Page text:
A postcard photo of the Birmingham Special. "A two car train holds down the service behind E6A 2800 on the Memphis-Chattanooga leg of the overnight Birmingham-New York Birmingham Special. The scenes is at Corinth, MS, October 30, 1966. Photo by William I. White - Mac Owen Collection. Click to enlarge.

(Image: William I. White via Mac Owen Collection, Audio-Visual Designs, Earlton, NY, Public domain.)


The Birmingham Special was a passenger train operated by the Southern Railway, Norfolk and Western Railway, and Pennsylvania Railroad in the southeastern United States. The train began service in 1909 and continued, with alterations, after Amtrak assumed control of most long-haul intercity passenger rail in the United States on May 1, 1971. The Birmingham Special is the namesake of the famed Glenn Miller big band tune "Chattanooga Choo Choo".

The Southern Railway introduced the Birmingham Special on May 17, 1909, running between Birmingham, Alabama and New York City via Atlanta, Georgia and Washington, D.C. The Southern operated the train between Birmingham and Washington, while the Pennsylvania Railroad carried through cars between Washington and New York. The train consisted of coaches, Pullman sleepers, and a dining car. Its road numbers on the Southern Railway were No. 29 (southbound) and No. 30 (northbound).

On May 15, 1932, the Southern re-routed the Birmingham Special via Chattanooga, Tennessee, Knoxville, Tennessee and Bristol, bypassing Atlanta. The Norfolk and Western Railway hauled the train between Lynchburg, Virginia and Bristol, creating an unusual (though not unique) situation of the Birmingham Special using two unconnected sections of the Southern Railway: Washington–Lynchburg and Bristol–Birmingham. Into the 1950s the train consist included several types of sleeping accommodations for the New York-Birmingham train.

It was while riding this incarnation of the train that Mack Gordon and Harry Warren wrote "Chattanooga Choo Choo". The song's lyrics, which do not mention the Birmingham Special directly by name, mention boarding the train on track 29 at Pennsylvania Station, which has never had a track 29. Also, when the song was recorded in 1941, the Birmingham Special used an electric, not steam, locomotive between New York and Washington. Ironically, the premier train of the Pennsylvania Railroad's rival, the New York Central Railroad's 20th Century Limited, used track 29 at Grand Central Terminal. The time points mentioned reflect liberties for rhyme and suggest the pre-Bristol reroute (when it passed through North Carolina, it did not yet serve Chattanooga).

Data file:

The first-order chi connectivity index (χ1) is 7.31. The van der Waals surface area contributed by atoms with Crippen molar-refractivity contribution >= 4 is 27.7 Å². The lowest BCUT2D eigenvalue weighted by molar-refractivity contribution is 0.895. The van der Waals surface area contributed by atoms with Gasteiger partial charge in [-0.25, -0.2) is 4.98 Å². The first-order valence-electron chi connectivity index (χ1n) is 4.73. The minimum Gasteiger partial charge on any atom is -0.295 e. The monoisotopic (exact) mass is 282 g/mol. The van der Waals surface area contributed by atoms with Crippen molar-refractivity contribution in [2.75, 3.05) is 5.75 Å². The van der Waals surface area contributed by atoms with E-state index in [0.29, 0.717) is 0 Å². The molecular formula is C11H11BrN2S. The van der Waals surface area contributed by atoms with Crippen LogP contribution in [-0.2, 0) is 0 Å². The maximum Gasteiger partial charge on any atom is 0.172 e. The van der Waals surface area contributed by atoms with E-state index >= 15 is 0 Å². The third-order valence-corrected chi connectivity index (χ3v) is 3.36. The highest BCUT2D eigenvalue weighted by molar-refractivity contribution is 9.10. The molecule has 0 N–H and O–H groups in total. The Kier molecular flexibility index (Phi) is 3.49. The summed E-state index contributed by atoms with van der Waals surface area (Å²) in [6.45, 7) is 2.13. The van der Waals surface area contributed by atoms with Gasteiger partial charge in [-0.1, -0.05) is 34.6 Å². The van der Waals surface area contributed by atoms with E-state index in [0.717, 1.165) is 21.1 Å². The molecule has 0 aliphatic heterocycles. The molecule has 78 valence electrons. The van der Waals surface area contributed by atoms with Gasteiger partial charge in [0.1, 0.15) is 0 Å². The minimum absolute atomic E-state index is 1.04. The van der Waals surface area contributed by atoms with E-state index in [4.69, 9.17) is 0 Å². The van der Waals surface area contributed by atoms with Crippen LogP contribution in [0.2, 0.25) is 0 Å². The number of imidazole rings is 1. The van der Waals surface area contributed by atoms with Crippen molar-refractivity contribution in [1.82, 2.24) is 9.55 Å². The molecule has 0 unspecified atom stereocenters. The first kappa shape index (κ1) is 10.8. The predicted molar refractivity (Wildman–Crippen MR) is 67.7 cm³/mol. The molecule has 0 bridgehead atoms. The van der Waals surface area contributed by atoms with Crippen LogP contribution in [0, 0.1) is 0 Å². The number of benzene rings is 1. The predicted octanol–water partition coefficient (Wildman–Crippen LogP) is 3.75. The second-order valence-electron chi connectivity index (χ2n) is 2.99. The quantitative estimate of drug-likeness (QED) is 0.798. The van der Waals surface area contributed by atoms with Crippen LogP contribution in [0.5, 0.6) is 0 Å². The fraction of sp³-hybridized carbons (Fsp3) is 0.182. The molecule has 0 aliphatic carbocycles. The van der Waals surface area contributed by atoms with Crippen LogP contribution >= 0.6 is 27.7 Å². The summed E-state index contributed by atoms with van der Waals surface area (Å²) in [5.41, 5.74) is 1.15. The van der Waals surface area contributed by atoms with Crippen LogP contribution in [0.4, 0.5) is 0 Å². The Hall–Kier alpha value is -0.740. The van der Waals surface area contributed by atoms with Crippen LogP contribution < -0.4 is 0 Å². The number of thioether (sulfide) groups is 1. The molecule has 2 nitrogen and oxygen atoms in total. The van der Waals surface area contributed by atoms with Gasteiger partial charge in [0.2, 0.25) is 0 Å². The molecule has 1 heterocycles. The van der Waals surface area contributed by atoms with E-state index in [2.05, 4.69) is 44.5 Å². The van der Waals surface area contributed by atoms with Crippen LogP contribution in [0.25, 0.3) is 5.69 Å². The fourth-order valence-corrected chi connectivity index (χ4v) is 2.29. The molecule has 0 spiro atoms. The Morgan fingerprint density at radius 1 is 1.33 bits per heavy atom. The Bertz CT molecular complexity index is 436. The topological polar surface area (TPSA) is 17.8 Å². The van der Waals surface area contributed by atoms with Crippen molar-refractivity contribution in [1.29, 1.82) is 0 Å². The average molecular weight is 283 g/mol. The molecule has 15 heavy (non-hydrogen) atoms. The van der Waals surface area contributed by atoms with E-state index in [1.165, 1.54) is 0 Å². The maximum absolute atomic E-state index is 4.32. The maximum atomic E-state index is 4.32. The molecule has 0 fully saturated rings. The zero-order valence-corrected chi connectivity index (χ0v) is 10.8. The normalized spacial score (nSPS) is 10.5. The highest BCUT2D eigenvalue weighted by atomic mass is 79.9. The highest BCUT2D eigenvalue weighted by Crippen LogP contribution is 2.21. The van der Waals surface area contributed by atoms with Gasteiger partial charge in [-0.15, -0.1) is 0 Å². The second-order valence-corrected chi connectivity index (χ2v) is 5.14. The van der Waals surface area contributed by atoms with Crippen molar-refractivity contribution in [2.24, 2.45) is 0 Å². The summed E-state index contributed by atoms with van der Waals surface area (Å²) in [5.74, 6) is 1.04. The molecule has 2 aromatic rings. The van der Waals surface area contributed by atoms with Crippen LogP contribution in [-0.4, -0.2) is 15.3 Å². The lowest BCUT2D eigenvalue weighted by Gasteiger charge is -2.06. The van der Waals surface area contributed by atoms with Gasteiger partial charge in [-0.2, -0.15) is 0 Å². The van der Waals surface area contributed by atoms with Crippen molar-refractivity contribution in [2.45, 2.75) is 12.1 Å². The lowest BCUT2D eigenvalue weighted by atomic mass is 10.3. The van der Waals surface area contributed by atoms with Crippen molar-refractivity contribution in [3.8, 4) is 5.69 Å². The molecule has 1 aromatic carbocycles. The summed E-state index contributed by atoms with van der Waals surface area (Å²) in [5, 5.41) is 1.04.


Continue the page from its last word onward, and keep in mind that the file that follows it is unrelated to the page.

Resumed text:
The Pennsylvania ended through service north of Washington in 1956. By 1964 the sleeper service had been eliminated. However, the longer route, along the same trackage as far south as Chattanooga, the Southern's Pelican, retained sleeping cars. Through service to Memphis, Tennessee (connecting in Chattanooga) ended on January 31, 1967. The Southern Railway dropped the Birmingham Special name on February 1, 1970. Service south of Bristol ended August 11, 1970, although a rump train operated north from Birmingham to the Alabama/Tennessee border for a few more months. The train was the last to serve Chattanooga's Terminal Station.

The Norfolk & Western joined Amtrak upon the latter's start on May 1, 1971. However, Amtrak chose not to operate the Lynchburg–Bristol portion of the train. The Southern Railway, which had not initially joined Amtrak, continued to operate the unnamed train between Washington and Lynchburg until June 1, 1975, designating it No. 7 (southbound) and No. 8 (northbound). The Southern Railway joined Amtrak in 1979.

Southern Railway F3A No. 6707 with train 18, the Birmingham Special, at Somerset, Virginia on March 8, 1969. Click to enlarge.

(Photo by Roger Puta, Public domain, via Wikimedia Commons)



New York City
North Philadelphia
Washington, D.C.
Johnson City
Jefferson City
Lenoir City
Valley Head
Fort Payne


SOU FP7 6146 with Train 17, the Birmingham Special at Riverton Jct., Front Royal, VA on September 6, 1969. Click to enlarge

(Photo by Roger Puta, railfan 44, Public domain, via Wikimedia Commons)



Service type: Inter-city rail
Status: Discontinued
Locale: Northeastern United States/Southeastern United States
First service: May 17, 1909
Last service: February 1, 1970
Former operators: Southern Railway, Norfolk and Western Railway, Pennsylvania Railroad
Route Termini: New York, New York / Birmingham, Alabama
Distance traveled: 987.4 miles (1,589.1 km)
Service frequency: Daily
Train numbers: Southbound: 17, northbound: 18 (1952)
On-board services
Seating arrangements: Reclining seat coaches
Sleeping arrangements: Open sections, roomettes, double bedrooms & drawing rooms (1952)
Catering facilities: Diner; restaurant-lounge